This post is the second in our series on the motivations, architecture and performance gains of Apache Tez for data processing in Hadoop. The series has the following posts:
Apache Tez models data processing as a dataflow graph, with the vertices in the graph representing processing of data and edges representing movement of data between the processing. Thus user logic, that analyses and modifies the data, sits in the vertices. Edges determine the consumer of the data, how the data is transferred and the dependency between the producer and consumer vertices. This model concisely captures the logical definition of the computation. When the Tez job executes on the cluster, it expands this logical graph into a physical graph by adding parallelism at the vertices to scale to the data size being processed. Multiple tasks are created per logical vertex to perform the computation in parallel.
More technically, the data processing is expressed in the form of a directed acyclic graph (DAG). The processing starts at the root vertices of the DAG and continues down the directed edges till it reaches the leaf vertices. When all the vertices in the DAG have completed then the data processing job is done. The graph does not have cycles because the fault tolerance mechanism used by Tez is re-execution of failed tasks. When the input to a task is lost then the producer task of the input is re-executed and so Tez needs to be able to walk up the graph edges to locate a non-failed task from which to re-start the computation. Cycles in the graph can make this walk difficult to perform. In some cases, cycles may be handled by unrolling them to create a DAG.
Tez defines a simple Java API to express a DAG of data processing. The API has three components
The diagram shows a dataflow graph and its definition using the DAG API (simplified). The job consists of 2 vertices performing a “Map” operation on 2 datasets. Their output is consumed by 2 vertices that do a “Reduce” operation. Their output is brought together in the last vertex that does a “Join” operation.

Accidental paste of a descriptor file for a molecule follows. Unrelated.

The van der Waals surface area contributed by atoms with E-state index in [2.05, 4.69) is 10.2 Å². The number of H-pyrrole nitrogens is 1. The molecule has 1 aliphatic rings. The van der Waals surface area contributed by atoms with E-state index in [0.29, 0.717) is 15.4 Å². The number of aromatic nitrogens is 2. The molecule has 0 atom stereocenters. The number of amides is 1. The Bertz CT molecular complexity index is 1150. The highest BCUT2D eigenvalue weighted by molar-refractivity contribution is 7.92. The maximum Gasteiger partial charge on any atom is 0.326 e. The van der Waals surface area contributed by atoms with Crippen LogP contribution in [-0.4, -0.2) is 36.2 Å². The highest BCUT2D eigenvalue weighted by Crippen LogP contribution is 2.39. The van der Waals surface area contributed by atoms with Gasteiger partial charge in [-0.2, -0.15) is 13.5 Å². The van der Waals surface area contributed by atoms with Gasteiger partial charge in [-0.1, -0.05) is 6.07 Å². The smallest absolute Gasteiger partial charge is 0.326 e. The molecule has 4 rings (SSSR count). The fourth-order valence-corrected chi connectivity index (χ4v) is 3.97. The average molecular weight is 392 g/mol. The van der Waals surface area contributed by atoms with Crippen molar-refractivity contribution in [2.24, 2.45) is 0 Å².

Tez handles expanding this logical graph at runtime to perform the operations in parallel using multiple tasks. The diagram shows a runtime expansion in which the first M-R pair has a parallelism of 2 while the second has a parallelism of 3. Both branches of computation merge in the Join operation that has a parallelism of 2. Edge properties are at the heart of this runtime activity.
The following edge properties enable Tez to instantiate the tasks, configure their inputs and outputs, schedule them appropriately and help route the data between the tasks. The parallelism for each vertex is determined based on user guidance, data size and resources.
Some real life use cases will help in clarifying the edge properties. Mapreduce would be expressed with the scatter-gather, sequential and persisted edge properties. Map tasks scatter partitions and reduce tasks gather them. Reduce tasks are scheduled after the map tasks complete and the map task outputs are written to local disk and hence available after the map tasks have completed. When a vertex checkpoints its output into HDFS then its output edge has a persisted-reliable property. If a producer vertex is streaming data directly to a consumer vertex then the edge between them has ephemeral and concurrent properties. A broadcast property is used on a sampler vertex that produces a global histogram of data ranges for range partitioning.
We hope that the Tez dataflow definition API will be able to express a broad spectrum of data processing topologies and enable higher level languages to elegantly transform their queries into Tez jobs.
Find more about Apache Tez here.